I just got this ad while shopping at Amazon. This is an ad targeting failure for a number of reasons.
- I am using Chrome, which is better than IE8
- I am on a MacBook Pro, which isn’t even supported by IE8
- I was not shopping for a new browser, I was shopping for video games
I went ahead and clicked on the link for the lulz. I ended up getting to this strange terms page with a bunch of links to download the software for different (Windows) operating systems. How bad of a user experience is that!?
It appears they are after a quick buck with this “partnership” and really don’t give a crap about going about it properly. Too bad for them. At least they have an ad feedback box for me to mock them with:
Yes, I’m breaking out the “considered harmful” cliche.
I think Facebook is jumping a proverbial shark. In addition to the “viral” quizzes that are really annoying (and occasionally interesting), the increase in random fan pages is really making the site hard to tolerate. Facebook wants to make fan pages like people. That’s fine, if you’re only allowing people to have fan pages. The fan pages seem to have been designed for entities who want to have a presence on the site. Like companies or celebrities, etc.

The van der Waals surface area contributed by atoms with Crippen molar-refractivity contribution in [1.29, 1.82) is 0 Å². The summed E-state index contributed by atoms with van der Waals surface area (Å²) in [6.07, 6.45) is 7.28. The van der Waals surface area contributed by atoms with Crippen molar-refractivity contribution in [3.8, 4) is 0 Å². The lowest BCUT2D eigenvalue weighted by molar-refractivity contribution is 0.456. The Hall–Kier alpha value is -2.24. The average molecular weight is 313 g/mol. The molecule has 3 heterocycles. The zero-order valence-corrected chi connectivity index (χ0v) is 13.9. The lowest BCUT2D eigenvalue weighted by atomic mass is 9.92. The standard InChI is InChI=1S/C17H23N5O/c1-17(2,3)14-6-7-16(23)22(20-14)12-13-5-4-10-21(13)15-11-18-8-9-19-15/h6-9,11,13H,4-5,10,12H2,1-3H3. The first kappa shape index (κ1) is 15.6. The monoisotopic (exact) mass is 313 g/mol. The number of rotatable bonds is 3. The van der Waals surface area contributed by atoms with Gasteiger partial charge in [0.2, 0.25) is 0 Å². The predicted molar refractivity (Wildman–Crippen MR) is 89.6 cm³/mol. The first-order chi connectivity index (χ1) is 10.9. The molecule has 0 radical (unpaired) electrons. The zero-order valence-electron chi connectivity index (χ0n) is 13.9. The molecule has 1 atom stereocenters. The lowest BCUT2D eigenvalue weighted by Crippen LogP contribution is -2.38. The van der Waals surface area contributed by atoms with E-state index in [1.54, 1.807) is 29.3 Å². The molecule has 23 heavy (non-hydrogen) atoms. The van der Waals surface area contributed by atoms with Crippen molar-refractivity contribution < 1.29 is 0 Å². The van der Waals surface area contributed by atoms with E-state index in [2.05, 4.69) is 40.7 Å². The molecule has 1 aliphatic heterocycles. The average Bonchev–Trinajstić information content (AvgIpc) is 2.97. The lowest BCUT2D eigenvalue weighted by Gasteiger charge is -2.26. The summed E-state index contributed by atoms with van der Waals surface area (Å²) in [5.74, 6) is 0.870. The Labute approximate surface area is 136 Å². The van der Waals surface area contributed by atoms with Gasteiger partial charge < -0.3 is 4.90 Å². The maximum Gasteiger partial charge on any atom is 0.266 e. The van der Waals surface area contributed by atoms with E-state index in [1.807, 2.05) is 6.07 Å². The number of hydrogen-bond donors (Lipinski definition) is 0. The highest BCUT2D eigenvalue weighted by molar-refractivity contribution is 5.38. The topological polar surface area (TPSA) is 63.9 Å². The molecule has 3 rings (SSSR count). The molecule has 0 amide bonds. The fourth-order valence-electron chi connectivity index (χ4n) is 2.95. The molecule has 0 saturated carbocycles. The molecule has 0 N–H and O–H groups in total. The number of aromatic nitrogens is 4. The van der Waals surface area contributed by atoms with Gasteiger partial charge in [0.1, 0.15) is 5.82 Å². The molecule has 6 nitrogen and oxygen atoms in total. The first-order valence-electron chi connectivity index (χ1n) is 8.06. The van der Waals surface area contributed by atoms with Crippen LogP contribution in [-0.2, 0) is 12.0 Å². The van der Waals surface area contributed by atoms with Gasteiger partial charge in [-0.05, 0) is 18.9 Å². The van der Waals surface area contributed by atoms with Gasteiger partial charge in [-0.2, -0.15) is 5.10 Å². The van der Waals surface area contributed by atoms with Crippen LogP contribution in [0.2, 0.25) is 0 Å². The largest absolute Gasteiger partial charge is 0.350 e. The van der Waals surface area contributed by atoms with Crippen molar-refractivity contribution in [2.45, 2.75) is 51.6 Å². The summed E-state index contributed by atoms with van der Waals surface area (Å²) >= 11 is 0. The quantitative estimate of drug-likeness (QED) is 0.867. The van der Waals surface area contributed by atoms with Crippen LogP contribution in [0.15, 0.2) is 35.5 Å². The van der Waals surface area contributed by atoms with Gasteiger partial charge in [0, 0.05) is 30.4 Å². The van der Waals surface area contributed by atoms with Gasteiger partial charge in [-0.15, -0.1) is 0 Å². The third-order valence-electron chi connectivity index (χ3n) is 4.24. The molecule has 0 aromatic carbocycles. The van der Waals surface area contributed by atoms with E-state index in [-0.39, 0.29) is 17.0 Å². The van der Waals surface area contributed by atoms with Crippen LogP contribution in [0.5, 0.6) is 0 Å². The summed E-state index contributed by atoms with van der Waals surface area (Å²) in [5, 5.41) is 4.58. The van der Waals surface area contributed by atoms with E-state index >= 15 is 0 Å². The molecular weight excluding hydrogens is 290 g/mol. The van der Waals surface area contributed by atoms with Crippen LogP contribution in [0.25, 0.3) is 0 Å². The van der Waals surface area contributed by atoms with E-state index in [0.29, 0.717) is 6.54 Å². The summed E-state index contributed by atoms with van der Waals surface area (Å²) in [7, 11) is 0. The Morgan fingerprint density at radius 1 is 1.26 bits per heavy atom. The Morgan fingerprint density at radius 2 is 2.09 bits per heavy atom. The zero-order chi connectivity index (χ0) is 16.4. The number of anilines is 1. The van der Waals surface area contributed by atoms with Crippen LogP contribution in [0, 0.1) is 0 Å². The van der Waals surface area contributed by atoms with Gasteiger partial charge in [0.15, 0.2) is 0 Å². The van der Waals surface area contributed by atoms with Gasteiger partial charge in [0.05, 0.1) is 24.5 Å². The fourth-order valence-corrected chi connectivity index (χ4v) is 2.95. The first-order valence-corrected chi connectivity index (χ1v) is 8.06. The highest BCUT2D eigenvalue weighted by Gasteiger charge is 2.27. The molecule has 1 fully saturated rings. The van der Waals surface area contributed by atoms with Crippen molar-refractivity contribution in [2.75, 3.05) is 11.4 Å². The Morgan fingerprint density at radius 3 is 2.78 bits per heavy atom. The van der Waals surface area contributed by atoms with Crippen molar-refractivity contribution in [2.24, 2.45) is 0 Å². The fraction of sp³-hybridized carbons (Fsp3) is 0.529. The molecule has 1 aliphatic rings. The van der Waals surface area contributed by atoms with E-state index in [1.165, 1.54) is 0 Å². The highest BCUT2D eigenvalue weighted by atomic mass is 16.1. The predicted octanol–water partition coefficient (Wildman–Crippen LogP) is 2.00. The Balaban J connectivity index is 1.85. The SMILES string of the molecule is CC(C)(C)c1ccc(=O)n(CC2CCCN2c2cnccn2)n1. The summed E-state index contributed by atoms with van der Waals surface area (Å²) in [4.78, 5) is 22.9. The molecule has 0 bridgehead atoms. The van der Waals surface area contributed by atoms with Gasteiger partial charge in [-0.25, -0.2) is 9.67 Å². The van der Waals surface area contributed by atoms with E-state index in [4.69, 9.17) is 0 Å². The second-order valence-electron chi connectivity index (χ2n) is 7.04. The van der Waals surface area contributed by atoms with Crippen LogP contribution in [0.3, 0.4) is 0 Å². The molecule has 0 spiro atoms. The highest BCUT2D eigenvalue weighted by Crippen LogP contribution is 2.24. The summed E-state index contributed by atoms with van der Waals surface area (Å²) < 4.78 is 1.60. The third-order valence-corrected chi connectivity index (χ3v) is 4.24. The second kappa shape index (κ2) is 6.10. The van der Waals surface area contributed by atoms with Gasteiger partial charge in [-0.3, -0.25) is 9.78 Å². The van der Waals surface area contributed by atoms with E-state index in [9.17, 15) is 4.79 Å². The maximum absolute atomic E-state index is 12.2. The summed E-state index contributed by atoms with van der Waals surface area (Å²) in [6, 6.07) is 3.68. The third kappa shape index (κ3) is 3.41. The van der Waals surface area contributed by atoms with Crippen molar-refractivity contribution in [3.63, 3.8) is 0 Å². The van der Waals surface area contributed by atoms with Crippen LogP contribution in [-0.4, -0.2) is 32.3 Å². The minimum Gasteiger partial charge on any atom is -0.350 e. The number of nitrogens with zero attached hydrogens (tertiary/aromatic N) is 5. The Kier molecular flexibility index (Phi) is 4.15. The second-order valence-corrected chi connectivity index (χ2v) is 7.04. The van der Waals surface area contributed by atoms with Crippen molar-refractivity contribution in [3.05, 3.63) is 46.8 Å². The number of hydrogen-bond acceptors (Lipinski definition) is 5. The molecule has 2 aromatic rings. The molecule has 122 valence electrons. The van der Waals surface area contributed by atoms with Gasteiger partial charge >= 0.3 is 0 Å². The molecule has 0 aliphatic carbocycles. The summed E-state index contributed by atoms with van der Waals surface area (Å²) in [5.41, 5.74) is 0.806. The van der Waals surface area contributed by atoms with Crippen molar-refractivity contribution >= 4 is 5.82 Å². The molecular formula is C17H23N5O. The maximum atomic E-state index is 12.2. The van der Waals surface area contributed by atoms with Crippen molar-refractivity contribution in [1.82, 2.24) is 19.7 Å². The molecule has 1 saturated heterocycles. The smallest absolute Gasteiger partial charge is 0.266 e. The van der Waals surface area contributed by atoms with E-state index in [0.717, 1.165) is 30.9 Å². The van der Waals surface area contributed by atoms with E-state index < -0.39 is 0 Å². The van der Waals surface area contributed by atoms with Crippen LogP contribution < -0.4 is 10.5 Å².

Lately there have been fan pages for random shit like hugs, rain, flip flops, music, etc. Who is supposed to be the owner of the rain fan page? Who decides what rain says? I think groups were a fine way of indicating that you supported something. But fan pages are supposed to be pseudo-official (at least when celebrities make them, they are required to show proof of identity). This mixture of official and random-shit fan pages just makes Facebook seem unprofessional.
I am all for developing tools and letting people use them for what they may. But maybe there should be some rules about superfluous junk like fan pages for “wacky waving inflatable arm flailing tubeman.”
OR! Maybe I’m just getting old. *sigh*
Edit: Using the tutorial from this dude, I was able to get the Django “hey, you got the barebones working!” page working. I may have time to mess around with this more in a week or so.
I just wasted an hour trying to get the Google App Engine and Django to work together on both my Mac and my PC. Both give failure errors when I try to run the server.
Should I assume I’m a bad computer scientist? Or should I assume that Google needs to do more testing/documentation before releasing stuff? Granted, I haven’t used Django before, but it should really work if I follow the directions correctly (and I did, twice)!
I would consider learning the webapp framework, but I’d rather learn something I could use on a server other than Google’s. I’ve been meaning to learn Django for a while now. I had some high hopes that I’d be able to get something cool running in a short amount of time, but I guess not.
People are saying this App Engine thing is a great competitor to Amazon’s ECC. Not quite yet. You can’t run any software you want on App Engine, you’re limited to using Python for now, and from my experience, App Engine seems a bit half-baked at this point. What about cron-jobs? What about running scripts? What about root access? I can’t see why Google didn’t just decide to copy Amazon and allow developers to upload a linux image or something.
My initial impressions are disappointing. Maybe once the semester is over, they’ll have a more stable version of this available…